Will your ERP system handle all your global receivables challenges?
The ERP system is the heart of the business, pumping data through it to integrate and automate processes, and present trusted information to the people who make it run. Finance team members are power users and stewards of the systems, priming and pushing them for ever higher levels of efficiency, accuracy and business insights.
The accounts receivable and payments functionality ERP systems provide is mission-critical. That’s why it was good to see high levels of satisfaction with major ERP vendors across the board – Microsoft, Oracle, SAP, NetSuite, Sage Intacct, Infor and others – when it comes to how they help businesses invoice for, collect and reconcile cross-border payments in our survey of 250+ finance professionals helping to run global and soon-to-to global businesses.*
But one point caught our attention: almost 9 out of 10 (89%) of the respondents said they thought their businesses could save money if more of the cross-border receivables process was integrated with their ERP system. And 88% of respondents said with the possibility of a recession, they need to improve their ability to get paid from their international customers.
If satisfaction is high, what could be going on?
Digging into the data, we found a few insights. Global companies have bigger challenges managing cross-border receivables through their ERP system than those getting ready to – sometimes by a factor of 2x. There seems to be a gap between expectation and reality – with soon-to-be-global companies expecting the system to do things it perhaps needs a boost with. What’s more, survey respondents said that it’s hard to get support from other senior leaders for payments-related software enhancements – which may be leading to a “we’re getting paid, it’s good enough” mentality.
Finance leaders surveyed also think they have ways to decrease DSO if they could better align customer payment choices with their own.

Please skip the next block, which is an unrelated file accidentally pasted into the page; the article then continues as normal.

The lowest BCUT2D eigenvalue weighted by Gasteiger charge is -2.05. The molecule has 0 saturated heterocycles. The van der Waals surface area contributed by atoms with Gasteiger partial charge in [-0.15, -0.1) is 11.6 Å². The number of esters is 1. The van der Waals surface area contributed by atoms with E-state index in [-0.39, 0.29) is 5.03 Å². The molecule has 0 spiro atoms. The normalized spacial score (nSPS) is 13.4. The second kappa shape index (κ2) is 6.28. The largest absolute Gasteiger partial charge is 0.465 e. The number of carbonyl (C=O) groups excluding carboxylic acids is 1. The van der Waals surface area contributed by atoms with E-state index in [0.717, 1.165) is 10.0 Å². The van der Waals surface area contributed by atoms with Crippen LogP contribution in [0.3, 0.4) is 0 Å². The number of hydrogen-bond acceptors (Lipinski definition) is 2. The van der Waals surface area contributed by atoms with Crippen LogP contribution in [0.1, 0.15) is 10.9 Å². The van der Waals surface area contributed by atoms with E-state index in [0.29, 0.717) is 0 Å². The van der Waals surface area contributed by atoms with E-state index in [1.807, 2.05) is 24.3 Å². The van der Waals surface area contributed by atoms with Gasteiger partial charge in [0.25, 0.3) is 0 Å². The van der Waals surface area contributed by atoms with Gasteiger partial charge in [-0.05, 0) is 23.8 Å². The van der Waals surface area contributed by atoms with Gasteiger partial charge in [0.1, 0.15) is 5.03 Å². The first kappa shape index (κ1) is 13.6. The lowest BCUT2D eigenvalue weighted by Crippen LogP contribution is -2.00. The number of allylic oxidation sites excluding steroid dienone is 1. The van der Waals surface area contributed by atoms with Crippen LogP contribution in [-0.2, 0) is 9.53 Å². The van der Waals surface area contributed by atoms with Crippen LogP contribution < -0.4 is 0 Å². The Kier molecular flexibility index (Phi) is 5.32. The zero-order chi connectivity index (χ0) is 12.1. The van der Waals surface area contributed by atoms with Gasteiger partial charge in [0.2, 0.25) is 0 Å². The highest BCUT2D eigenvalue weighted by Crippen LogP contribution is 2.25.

The bottom line is there is room for improvement in how your business gets paid. So what can you do to make global receivables work better within an ERP-centric strategy? Our survey findings yield some insights.
The primary, and maybe most significant, benefit of ERP is a central view of essential financial, operational and business data that can be shared across the organization in near real-time.
Finance relies on their ERP systems as a single source of truth, are champions of integration strategies
The majority of finance professionals surveyed are satisfied with the accounts receivable functionality their ERP systems provide. They’re performing as a central database and a one-stop shop for transactional data. Those satisfaction levels are consistent regardless of the system used or the size of the company – whether it’s Microsoft, SAP, Oracle, NetSuite, Sage Intacct, Infor or others.
In cross-border ecommerce, an ERP system should be a candle that can light up business.
Satisfaction with financial functionality in those systems is high:
Tight integration with payment software is crucial
Almost 9 out of 10 (89%) of the respondents said they thought their businesses could save more money if the cross-border receivables process was more tightly integrated with their ERP system.
It’s great to see that integrated strategies are working for finance leaders, and that we’re now at the point across the board where ERP systems are doing their jobs really well. It’s the perfect time to ask – what can we do now and next with these really solid process flows and reliable data.
EVP & GM, B2B
How much does it cost you to get paid?
Global companies name DSO, localization as challenges in managing global receivables within the ERP system
Can accounts receivable functionality in ERP systems scale to handle all of the complexities involved with collecting B2B payments? Our data sheds some light on that question.
74% of our respondents are operating globally now, with the balance planning to go global in the next few years. Those with more experience on the global stage report far more challenges managing their global receivables through their ERP system than those planning to, or just getting started. The gaps range from payment reconciliation and invoicing in local currencies (where more experienced global companies are almost twice as likely to report problems), to FX, higher DSO, local language invoicing, local payment support, and managing refunds and chargebacks.
One explanation for the disconnect here is that there is sort of a sense that the system will be able to handle it all – almost a false sense of comfort – and cracks begin to show as the company grows.
More than half of global companies report problems with various parts of getting paid that only one-third of soon-to-be global companies are anticipating.
Another explanation is that senior executives don’t always understand the needs for enhancements to the processing of international payments. 67% of the respondents felt that senior leaders did not understand the need for payment software enhancements in their ERP systems. This could affect companies’ efforts to stay ahead of their payments needs as they expand internationally.